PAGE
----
Keeping the topic of literary awards going, Craig Laurance Gidney took the first deep dive into the 2015 Hugo Controversy. He opened his remarks by reading an excerpt from Sad Puppies leader Brad R. Torgersen, in which Torgersen admonishes today’s Science Fiction for containing too much subtext. He glamorizes the days when books with spaceships on the cover were just books about space adventure, and not allegories for slavery or other things he’d rather not think about. Gidney then tore into this short-sighted logic for its fundamental flaw: there has always been subtext in Speculative Fiction. He specifically cited Andre Norton’s Witchworld series as a series he read as a child that was layered in subtext. A more mainstream example might be The Chronicles of Narnia by C. S. Lewis, which is widely known for it’s Christian subtext.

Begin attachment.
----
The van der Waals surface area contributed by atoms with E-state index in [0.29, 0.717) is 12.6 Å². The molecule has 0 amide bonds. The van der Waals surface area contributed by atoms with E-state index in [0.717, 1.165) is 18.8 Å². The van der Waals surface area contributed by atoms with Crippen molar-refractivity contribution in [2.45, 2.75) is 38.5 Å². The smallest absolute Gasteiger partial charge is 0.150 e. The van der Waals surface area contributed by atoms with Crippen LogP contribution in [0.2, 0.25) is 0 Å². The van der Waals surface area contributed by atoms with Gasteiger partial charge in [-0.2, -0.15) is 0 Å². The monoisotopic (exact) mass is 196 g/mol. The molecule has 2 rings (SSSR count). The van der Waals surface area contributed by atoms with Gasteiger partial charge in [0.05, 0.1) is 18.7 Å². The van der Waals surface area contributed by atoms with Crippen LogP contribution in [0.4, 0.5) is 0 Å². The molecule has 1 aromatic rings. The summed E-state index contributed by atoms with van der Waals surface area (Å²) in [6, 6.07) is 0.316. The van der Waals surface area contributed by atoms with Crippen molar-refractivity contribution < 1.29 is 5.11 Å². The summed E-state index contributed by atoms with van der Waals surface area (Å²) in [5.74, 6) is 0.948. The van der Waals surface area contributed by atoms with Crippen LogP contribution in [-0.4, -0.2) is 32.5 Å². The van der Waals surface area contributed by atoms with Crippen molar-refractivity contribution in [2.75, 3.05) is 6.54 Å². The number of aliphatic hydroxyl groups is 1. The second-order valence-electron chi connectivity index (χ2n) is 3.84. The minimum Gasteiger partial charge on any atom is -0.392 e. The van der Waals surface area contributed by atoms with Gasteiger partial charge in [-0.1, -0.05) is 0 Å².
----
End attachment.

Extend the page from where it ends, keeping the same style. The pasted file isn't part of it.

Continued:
One of the stories believed to have triggered the Sad Puppies backlash was the 2014 Short Story Hugo winner “The Water that falls from Nowhere,” a magical realism story in which a young man comes out to his traditional Chinese family. The Sad Puppies claim they felt that conservative authors were being blacklisted, and so they gamed the system with their ballot list. Gidney’s theory is that the Sad Puppies are less about principle, and more about selling books by appealing to a targeted audience. He argues that they are trying to appeal to the Glen Beck listeners, Trump voters, and Fox News watchers. The demographic that loathes “politically correct” language and has the money to buy books. If it were about principle, he argues, they would have focused on actually nominating good conservative writers. Instead they nominated some of the most inflammatory writers they could find, namely three works by John C. Wright who is best known for his homophobic views. More of Gidney’s thoughts and writing on the Sad Puppies can be found on his website.